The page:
Is a country’s success in reducing poverty linked to that country having more political freedoms. The findings of the 2008 Afrobarometer public opinion survey would suggest that ‘yes’ is the answer.
The Afrobarometer survey covered 19 countries in sub-Saharan Africa, including Namibia. The section of the survey dealing with ‘lived poverty’, measured by people’s access to cash incomes, food and basic services, found that poverty is still extensive across most countries. However, it did find that there had been overall decreases in lived poverty between 2000 and 2008 in six countries: Ghana, Lesotho, Malawi, Namibia, South Africa, and Zambia.
The survey findings noted definite links between reduced poverty and greater freedom. As political freedom increased in Zambia and Ghana between 1999 and 2008, levels of poverty came down steadily. On the other hand, as political freedom decreased in Zimbabwe, Senegal and Madagascar, lived poverty steadily increased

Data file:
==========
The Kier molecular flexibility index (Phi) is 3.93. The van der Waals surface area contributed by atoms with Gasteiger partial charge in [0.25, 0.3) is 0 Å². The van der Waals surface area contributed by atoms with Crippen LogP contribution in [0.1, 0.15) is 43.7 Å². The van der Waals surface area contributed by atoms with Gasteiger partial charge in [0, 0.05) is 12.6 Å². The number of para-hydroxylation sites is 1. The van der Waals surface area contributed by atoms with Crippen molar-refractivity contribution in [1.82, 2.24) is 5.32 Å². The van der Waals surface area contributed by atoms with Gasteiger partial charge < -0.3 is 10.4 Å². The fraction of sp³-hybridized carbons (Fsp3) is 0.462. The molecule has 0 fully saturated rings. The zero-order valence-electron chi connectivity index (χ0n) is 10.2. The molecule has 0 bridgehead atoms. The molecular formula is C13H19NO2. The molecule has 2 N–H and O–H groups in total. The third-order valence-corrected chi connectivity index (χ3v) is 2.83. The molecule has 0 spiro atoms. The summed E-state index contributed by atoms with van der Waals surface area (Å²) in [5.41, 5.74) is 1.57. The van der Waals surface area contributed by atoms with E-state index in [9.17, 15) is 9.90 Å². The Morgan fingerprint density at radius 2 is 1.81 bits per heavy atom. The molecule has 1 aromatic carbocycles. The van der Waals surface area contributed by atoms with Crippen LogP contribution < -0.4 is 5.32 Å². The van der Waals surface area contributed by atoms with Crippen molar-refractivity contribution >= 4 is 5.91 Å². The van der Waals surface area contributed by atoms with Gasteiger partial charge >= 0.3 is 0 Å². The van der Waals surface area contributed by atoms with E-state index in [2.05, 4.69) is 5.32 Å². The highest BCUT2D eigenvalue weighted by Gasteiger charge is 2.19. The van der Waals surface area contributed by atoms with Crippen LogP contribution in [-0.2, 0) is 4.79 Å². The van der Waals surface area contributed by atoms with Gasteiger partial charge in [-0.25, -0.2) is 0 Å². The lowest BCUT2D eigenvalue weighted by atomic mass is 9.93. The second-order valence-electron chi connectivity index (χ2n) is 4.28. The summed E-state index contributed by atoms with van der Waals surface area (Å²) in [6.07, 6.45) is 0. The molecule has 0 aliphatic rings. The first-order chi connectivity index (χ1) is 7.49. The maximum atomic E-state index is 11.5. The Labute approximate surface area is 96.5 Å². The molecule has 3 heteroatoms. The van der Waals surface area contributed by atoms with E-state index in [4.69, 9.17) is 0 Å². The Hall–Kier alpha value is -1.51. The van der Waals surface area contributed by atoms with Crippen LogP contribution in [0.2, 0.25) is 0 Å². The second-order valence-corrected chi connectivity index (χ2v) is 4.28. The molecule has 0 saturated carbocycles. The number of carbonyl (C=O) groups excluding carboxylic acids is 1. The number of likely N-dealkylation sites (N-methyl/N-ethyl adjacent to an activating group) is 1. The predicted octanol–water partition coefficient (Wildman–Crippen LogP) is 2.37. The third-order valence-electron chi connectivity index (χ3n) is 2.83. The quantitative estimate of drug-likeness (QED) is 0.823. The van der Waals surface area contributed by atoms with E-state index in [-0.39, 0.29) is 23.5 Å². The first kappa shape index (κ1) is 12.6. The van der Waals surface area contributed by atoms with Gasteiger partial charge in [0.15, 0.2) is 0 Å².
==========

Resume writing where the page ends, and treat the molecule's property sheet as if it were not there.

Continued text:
Nobel Prize-winning economist Amartya Sen has emphasised that freedom and democracy are critically important to development, especially through the freedom of choice. “Freedoms are not only the primary ends of development, they are also among its primary means.” Hence, the more a country expanded political liberties and political rights in a given period, the more it reduced poverty during the same period.
As political scientist Joseph Siegle has argued recently: “Democracies and democratizers in Africa consistently generate superior development outcomes, avoid economic and humanitarian catastrophes, and are less prone to civil conflict. It is for this reason that the keywords should be democratic governance and not solely the politically correct ‘good governance’”.
Recent IPPR research that showed that poverty levels had come down from 58 percent in 1993/04 to 38 percent of the population in 2003/04 should, however, give little cause for comfort. The Afrobarometer survey from November 2008 still found that 41 percent of Namibians either always or often had to survive without a cash income, while 18 percent did not have enough food to eat on a regular basis.
Namibians do remain optimistic, though. Only 12 percent thought their living conditions would be worse in a year’s time, with 52 percent believing their situation would improve.
For more on the Afrobarometer see: http://www.afrobarometer.org
A detailed breakdown of the Namibian results is available at: http://www.ippr.org.na